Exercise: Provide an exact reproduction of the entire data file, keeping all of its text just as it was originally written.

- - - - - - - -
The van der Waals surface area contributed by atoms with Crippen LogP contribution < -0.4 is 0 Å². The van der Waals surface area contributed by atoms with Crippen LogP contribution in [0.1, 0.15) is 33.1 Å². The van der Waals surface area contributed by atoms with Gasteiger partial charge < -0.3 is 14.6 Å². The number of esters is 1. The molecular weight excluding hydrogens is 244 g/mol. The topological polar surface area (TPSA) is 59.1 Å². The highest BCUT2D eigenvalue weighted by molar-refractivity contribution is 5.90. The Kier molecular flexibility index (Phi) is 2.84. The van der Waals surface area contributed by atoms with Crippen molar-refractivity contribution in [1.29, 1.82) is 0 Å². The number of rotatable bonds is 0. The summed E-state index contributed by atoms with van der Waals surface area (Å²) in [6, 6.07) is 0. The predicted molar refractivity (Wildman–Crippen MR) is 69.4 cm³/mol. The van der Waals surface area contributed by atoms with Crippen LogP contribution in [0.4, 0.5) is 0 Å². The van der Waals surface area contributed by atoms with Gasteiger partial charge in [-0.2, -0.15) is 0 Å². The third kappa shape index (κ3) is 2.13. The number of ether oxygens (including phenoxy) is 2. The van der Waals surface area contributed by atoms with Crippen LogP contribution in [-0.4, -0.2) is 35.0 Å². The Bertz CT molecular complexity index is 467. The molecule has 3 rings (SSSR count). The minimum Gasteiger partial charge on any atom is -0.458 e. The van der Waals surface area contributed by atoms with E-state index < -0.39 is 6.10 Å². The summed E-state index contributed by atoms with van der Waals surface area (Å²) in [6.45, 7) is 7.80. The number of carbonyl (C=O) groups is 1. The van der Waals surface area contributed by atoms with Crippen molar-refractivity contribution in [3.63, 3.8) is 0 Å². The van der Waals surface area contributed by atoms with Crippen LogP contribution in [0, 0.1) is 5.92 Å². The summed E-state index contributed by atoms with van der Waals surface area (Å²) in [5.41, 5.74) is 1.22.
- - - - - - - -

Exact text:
The van der Waals surface area contributed by atoms with Crippen LogP contribution < -0.4 is 0 Å². The van der Waals surface area contributed by atoms with Crippen LogP contribution in [0.1, 0.15) is 33.1 Å². The van der Waals surface area contributed by atoms with Gasteiger partial charge < -0.3 is 14.6 Å². The number of esters is 1. The molecular weight excluding hydrogens is 244 g/mol. The topological polar surface area (TPSA) is 59.1 Å². The highest BCUT2D eigenvalue weighted by molar-refractivity contribution is 5.90. The Kier molecular flexibility index (Phi) is 2.84. The van der Waals surface area contributed by atoms with Crippen molar-refractivity contribution in [1.29, 1.82) is 0 Å². The number of rotatable bonds is 0. The summed E-state index contributed by atoms with van der Waals surface area (Å²) in [6, 6.07) is 0. The predicted molar refractivity (Wildman–Crippen MR) is 69.4 cm³/mol. The van der Waals surface area contributed by atoms with Crippen LogP contribution in [0.4, 0.5) is 0 Å². The van der Waals surface area contributed by atoms with Gasteiger partial charge in [-0.2, -0.15) is 0 Å². The third kappa shape index (κ3) is 2.13. The number of ether oxygens (including phenoxy) is 2. The van der Waals surface area contributed by atoms with Crippen LogP contribution in [-0.4, -0.2) is 35.0 Å². The Bertz CT molecular complexity index is 467. The molecule has 3 rings (SSSR count). The minimum Gasteiger partial charge on any atom is -0.458 e. The van der Waals surface area contributed by atoms with E-state index < -0.39 is 6.10 Å². The summed E-state index contributed by atoms with van der Waals surface area (Å²) in [6.45, 7) is 7.80. The number of carbonyl (C=O) groups is 1. The van der Waals surface area contributed by atoms with Crippen molar-refractivity contribution in [3.63, 3.8) is 0 Å². The van der Waals surface area contributed by atoms with Crippen LogP contribution in [0, 0.1) is 5.92 Å². The summed E-state index contributed by atoms with van der Waals surface area (Å²) in [5.41, 5.74) is 1.22.